“I’m still suffering from a fog a bit,” said Bernstein, who now tells people experiencing vague symptoms to not disregard them.
“There was no serious pain at all. My advice is if something is wrong and they can’t find it, don’t give up looking,” he said. “Trust your feelings about your own body.”
By: Ny Post
Kourtney Kardashian uses Kopari Coconut Melt to ‘look good naked’
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Kourtney Kardashian’s no stranger to showing skin.
Whether the reality star’s modeling lingerie, baring it all in a bikini or packing on PDA with husband Travis Barker, she’s clearly confident about her body — and relies on a selection of tried-and-true products to keep her skin in tip-top shape.
In one of her first-ever Poosh stories, fittingly titled “How to Look Good Naked,” the 43-year-old outlines some of her body care essentials, including La Mer The Body Crème ($300), Dr. Barbara Sturm Anti-Aging Body Cream ($95) and Le Labo’s Pin 12 Candle ($82) — the latter because “lighting is everything.”
“In order to achieve glowy skin, it’s important to moisturize everything — everywhere — at least once a day,” the Poosh piece reads. “Don’t forget to care for your hands and feet as well; we recommend focusing on these areas at night.”
Billed as “a deep conditioner for your bod,” the product is comprised of 100% organic, unrefined coconut oil, and Kopari suggests applying it “as soon as you step out of the shower and at the end of the day.”
What’s more, the multitasking product also works well as a hair mask, dry shave oil, bath mix-in and belly balm, per the brand.
Snag a tub for yourself below — and get ready to look fabulous in your birthday suit, too.
By: Ny Post
Carlos Carrasco’s gem, three homers propel Mets past Marlins
MIAMI — He’s one tough Cookie these days.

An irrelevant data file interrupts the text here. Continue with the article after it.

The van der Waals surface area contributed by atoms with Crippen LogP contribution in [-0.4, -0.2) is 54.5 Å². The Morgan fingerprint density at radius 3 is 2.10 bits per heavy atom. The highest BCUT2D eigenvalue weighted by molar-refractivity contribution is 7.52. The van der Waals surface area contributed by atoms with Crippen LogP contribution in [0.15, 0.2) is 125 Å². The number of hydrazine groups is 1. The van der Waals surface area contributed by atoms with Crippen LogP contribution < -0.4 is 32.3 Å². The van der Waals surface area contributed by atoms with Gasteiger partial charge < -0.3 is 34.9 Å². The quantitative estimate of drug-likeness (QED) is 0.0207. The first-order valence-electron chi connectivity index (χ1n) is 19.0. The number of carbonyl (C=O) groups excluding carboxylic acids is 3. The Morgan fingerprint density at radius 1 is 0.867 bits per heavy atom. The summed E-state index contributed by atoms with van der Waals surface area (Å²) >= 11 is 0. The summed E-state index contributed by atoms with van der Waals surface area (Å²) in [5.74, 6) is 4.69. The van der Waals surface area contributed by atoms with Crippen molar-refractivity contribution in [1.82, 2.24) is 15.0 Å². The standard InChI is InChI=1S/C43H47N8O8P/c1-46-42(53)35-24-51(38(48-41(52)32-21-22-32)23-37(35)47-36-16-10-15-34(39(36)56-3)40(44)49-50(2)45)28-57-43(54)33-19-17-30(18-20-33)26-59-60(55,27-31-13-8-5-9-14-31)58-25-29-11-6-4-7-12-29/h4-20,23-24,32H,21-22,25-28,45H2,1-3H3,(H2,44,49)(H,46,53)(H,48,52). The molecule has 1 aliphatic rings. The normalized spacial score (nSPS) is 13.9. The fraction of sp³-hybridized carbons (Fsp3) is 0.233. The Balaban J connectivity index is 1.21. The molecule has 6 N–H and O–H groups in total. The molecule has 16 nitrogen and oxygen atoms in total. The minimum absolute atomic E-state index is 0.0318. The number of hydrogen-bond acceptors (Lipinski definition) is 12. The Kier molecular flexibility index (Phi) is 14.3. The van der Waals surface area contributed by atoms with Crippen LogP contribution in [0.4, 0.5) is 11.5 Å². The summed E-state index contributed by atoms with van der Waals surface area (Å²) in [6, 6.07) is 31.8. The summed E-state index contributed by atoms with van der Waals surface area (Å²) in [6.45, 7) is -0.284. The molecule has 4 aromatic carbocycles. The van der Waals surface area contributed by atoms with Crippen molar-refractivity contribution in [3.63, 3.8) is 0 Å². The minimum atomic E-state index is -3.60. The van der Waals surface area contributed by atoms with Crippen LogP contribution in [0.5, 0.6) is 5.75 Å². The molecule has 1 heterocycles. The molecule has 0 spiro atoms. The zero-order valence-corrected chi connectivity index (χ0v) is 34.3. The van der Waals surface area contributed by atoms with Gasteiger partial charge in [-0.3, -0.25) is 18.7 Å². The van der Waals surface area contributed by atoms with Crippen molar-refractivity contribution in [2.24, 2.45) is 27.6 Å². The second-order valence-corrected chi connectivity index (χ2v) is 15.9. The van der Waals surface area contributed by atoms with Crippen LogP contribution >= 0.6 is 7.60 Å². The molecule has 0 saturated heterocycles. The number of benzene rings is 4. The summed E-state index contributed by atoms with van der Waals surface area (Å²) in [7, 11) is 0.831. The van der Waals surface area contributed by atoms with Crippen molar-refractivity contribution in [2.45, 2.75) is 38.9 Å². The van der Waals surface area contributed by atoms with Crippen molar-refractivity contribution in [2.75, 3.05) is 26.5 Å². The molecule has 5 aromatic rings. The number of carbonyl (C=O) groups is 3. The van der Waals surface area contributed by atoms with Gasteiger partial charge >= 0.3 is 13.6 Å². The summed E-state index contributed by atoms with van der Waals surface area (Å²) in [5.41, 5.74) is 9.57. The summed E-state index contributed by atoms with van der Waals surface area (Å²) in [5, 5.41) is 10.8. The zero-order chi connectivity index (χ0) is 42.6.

Carlos Carrasco isn’t going to win any contests blowing away hitters, but the right-hander’s offspeed pitches and command — and most importantly, his health — have converged this season to give the Mets an invaluable rotation piece.
On Saturday, he gave his team 7 ²/₃ shutout innings in a 4-0 victory over the Marlins at loanDepot park. Carrasco extended his scoreless streak over his past three starts to 18 ²/₃ innings.
The win was No. 100 in Carrasco’s career, making the 35-year-old the eighth Venezuelan-born pitcher to reach the milestone. Carrasco last surrendered a run on July 9 against the Marlins at Citi Field.
The Mets (63-37) won their fifth straight and reached the 100-game mark with the franchise’s most victories since 1986.
Overall, Carrasco allowed four hits and struck out seven with two walks. Seth Lugo replaced Carrasco in the eighth inning after Charles Leblanc had doubled with two outs. But Leblanc was picked off second base by Tomas Nido, ensuring Carrasco’s scoreless streak continued.
Lugo remained in the game to pitch a scoreless ninth inning, allowing Edwin Diaz a day off following a 10-pitch outing Friday in which he struck out the side.
The Mets will try for a three-game sweep of the reeling Marlins on Sunday with Taijuan Walker on the mound.
After scuffling at the plate for seven innings, the Mets gave Carrasco breathing room in the eighth when Francisco Lindor and J.D. Davis each blasted a solo homer to give the Mets a 4-0 lead. Davis’ homer, in a pinch-hitting appearance, came as the Mets are searching on the trade market for a right-handed bat to solidify the DH spot.
The Mets have traded for two lefty bats in the last week-plus to bolster the other half of the DH equation. One of those additions, Tyler Naquin, debuted for the Mets on Saturday in left field and went 0-for-4. Daniel Vogelbach started at DH and drew a walk in four plate appearances.